Joshua Chui, Deputy Director, took the team on his rounds. Calling out and responding to each resident by name, he stopped by Madam Rose (not her real name) and cheerfully asked why she was back on her wheelchair when she could walk the short distance previously. Mr Chui explained that residents are encouraged to carry out their activities of daily living as independently as possible. While there are set times for meals and baths, they are free to choose what to eat, when to begin and end their day, as well as what they want to do in between. Once a week, various groups of residents look forward to their breakfast outing to a nearby hawker centre.

A walk through the airy dormitories provided glimpses of the residents there. Photographs and personal knick-knacks were proudly displayed. The array of colourful bed linen reflected the residents’ individual tastes. Along the way, Colabs participants noticed that beds and wardrobes were thoughtfully angled away from each other, noting the home’s sensitivity towards the residents’ need for privacy.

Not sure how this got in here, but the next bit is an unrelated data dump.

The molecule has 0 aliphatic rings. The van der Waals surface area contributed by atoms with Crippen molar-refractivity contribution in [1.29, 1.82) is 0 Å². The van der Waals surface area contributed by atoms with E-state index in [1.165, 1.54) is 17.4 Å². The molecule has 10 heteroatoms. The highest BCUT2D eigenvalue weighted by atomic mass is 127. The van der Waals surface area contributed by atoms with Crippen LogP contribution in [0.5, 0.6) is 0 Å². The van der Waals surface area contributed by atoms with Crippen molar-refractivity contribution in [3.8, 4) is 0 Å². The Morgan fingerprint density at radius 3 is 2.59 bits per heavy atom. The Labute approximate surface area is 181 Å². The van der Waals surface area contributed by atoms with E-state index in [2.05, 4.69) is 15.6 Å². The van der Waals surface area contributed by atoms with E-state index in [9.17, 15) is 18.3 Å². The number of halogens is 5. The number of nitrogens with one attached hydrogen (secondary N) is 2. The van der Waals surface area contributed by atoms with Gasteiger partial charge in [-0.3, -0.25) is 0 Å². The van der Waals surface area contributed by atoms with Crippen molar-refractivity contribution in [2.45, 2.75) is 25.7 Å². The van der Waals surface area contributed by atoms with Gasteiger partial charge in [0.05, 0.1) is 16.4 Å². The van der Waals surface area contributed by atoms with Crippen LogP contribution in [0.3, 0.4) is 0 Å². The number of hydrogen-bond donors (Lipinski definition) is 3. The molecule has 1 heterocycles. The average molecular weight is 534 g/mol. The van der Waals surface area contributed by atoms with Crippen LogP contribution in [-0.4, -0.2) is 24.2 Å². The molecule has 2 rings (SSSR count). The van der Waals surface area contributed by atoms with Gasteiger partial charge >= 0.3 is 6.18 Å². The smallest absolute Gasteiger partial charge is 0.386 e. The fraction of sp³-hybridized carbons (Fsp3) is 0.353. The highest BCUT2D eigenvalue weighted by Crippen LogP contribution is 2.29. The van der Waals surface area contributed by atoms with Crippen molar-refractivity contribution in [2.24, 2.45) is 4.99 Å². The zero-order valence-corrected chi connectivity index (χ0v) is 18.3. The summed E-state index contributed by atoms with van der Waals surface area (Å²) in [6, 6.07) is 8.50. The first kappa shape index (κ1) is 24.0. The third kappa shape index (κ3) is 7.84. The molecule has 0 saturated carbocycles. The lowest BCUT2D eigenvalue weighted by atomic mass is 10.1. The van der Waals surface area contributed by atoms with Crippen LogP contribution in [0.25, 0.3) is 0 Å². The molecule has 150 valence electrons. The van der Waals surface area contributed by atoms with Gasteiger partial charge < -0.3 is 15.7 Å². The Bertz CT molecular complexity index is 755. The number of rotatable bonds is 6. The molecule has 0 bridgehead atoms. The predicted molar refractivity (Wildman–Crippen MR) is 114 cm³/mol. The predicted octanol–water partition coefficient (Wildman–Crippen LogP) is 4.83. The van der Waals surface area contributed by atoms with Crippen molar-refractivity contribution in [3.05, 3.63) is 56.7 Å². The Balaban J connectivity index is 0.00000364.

Finally, at a quiet sheltered shed, two calm and stately horses stood ready for their ‘duties’. Their handlers and trainers from Equal Ark explained the workings and benefits of equine therapy for improving the psychological health of seniors. Working with the residents, Colabs participants were able to witness first-hand how interaction with the friendly animals lifted their countenance and spirits.

It was a thought-provoking morning for Colabs participants at St Theresa’s Home. The home’s commitment towards empowering seniors to live independently, while preserving each resident’s identity and dignity left a lasting impression. Their progressive approach, and vision for creating a community for seniors to age in a ‘home within a home’ encouraged and inspired everyone.